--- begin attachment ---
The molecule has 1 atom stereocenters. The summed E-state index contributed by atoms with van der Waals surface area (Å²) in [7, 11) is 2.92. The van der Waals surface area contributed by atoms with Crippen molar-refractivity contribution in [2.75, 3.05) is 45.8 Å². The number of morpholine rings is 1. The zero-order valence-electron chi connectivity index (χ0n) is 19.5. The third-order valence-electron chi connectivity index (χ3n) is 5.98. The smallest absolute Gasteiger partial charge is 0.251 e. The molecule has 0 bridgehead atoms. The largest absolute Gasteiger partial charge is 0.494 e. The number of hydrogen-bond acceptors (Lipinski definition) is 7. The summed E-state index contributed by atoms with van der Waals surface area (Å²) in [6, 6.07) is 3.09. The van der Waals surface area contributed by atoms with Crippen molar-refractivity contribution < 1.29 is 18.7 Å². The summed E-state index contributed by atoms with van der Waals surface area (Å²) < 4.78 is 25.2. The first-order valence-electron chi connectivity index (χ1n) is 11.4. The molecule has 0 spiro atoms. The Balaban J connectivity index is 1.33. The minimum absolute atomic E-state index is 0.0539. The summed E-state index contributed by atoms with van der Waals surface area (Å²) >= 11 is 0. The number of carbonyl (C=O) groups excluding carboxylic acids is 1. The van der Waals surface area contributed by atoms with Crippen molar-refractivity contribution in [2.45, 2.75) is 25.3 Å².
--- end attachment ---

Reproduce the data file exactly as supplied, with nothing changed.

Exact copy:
The molecule has 1 atom stereocenters. The summed E-state index contributed by atoms with van der Waals surface area (Å²) in [7, 11) is 2.92. The van der Waals surface area contributed by atoms with Crippen molar-refractivity contribution in [2.75, 3.05) is 45.8 Å². The number of morpholine rings is 1. The zero-order valence-electron chi connectivity index (χ0n) is 19.5. The third-order valence-electron chi connectivity index (χ3n) is 5.98. The smallest absolute Gasteiger partial charge is 0.251 e. The molecule has 0 bridgehead atoms. The largest absolute Gasteiger partial charge is 0.494 e. The number of hydrogen-bond acceptors (Lipinski definition) is 7. The summed E-state index contributed by atoms with van der Waals surface area (Å²) in [6, 6.07) is 3.09. The van der Waals surface area contributed by atoms with Crippen molar-refractivity contribution < 1.29 is 18.7 Å². The summed E-state index contributed by atoms with van der Waals surface area (Å²) < 4.78 is 25.2. The first-order valence-electron chi connectivity index (χ1n) is 11.4. The molecule has 0 spiro atoms. The Balaban J connectivity index is 1.33. The minimum absolute atomic E-state index is 0.0539. The summed E-state index contributed by atoms with van der Waals surface area (Å²) >= 11 is 0. The number of carbonyl (C=O) groups excluding carboxylic acids is 1. The van der Waals surface area contributed by atoms with Crippen molar-refractivity contribution in [2.45, 2.75) is 25.3 Å².